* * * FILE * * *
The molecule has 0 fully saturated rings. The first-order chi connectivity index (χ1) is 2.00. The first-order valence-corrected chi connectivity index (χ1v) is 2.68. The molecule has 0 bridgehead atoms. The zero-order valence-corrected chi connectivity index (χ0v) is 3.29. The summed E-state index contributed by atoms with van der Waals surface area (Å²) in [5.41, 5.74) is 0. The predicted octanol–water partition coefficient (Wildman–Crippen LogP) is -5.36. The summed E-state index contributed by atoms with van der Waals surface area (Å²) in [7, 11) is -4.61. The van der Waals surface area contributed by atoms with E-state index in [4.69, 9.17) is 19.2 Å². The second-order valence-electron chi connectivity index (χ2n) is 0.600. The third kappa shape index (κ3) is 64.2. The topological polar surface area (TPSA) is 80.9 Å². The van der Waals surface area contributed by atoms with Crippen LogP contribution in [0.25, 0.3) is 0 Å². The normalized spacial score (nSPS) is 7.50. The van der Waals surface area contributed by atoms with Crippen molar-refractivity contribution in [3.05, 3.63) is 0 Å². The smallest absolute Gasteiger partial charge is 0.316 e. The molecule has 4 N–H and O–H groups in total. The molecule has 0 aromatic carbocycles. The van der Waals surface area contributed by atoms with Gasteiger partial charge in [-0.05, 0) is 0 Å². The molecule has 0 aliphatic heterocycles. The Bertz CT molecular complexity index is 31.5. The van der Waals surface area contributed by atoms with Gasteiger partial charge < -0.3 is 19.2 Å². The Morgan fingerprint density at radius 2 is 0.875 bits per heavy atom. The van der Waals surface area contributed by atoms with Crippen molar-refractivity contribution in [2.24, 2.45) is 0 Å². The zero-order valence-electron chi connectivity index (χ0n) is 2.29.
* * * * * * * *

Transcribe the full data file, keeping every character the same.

The molecule has 0 fully saturated rings. The first-order chi connectivity index (χ1) is 2.00. The first-order valence-corrected chi connectivity index (χ1v) is 2.68. The molecule has 0 bridgehead atoms. The zero-order valence-corrected chi connectivity index (χ0v) is 3.29. The summed E-state index contributed by atoms with van der Waals surface area (Å²) in [5.41, 5.74) is 0. The predicted octanol–water partition coefficient (Wildman–Crippen LogP) is -5.36. The summed E-state index contributed by atoms with van der Waals surface area (Å²) in [7, 11) is -4.61. The van der Waals surface area contributed by atoms with E-state index in [4.69, 9.17) is 19.2 Å². The second-order valence-electron chi connectivity index (χ2n) is 0.600. The third kappa shape index (κ3) is 64.2. The topological polar surface area (TPSA) is 80.9 Å². The van der Waals surface area contributed by atoms with Crippen LogP contribution in [0.25, 0.3) is 0 Å². The normalized spacial score (nSPS) is 7.50. The van der Waals surface area contributed by atoms with Crippen molar-refractivity contribution in [3.05, 3.63) is 0 Å². The smallest absolute Gasteiger partial charge is 0.316 e. The molecule has 4 N–H and O–H groups in total. The molecule has 0 aromatic carbocycles. The van der Waals surface area contributed by atoms with Gasteiger partial charge in [-0.05, 0) is 0 Å². The molecule has 0 aliphatic heterocycles. The Bertz CT molecular complexity index is 31.5. The van der Waals surface area contributed by atoms with Gasteiger partial charge < -0.3 is 19.2 Å². The Morgan fingerprint density at radius 2 is 0.875 bits per heavy atom. The van der Waals surface area contributed by atoms with Crippen molar-refractivity contribution in [2.24, 2.45) is 0 Å². The zero-order valence-electron chi connectivity index (χ0n) is 2.29.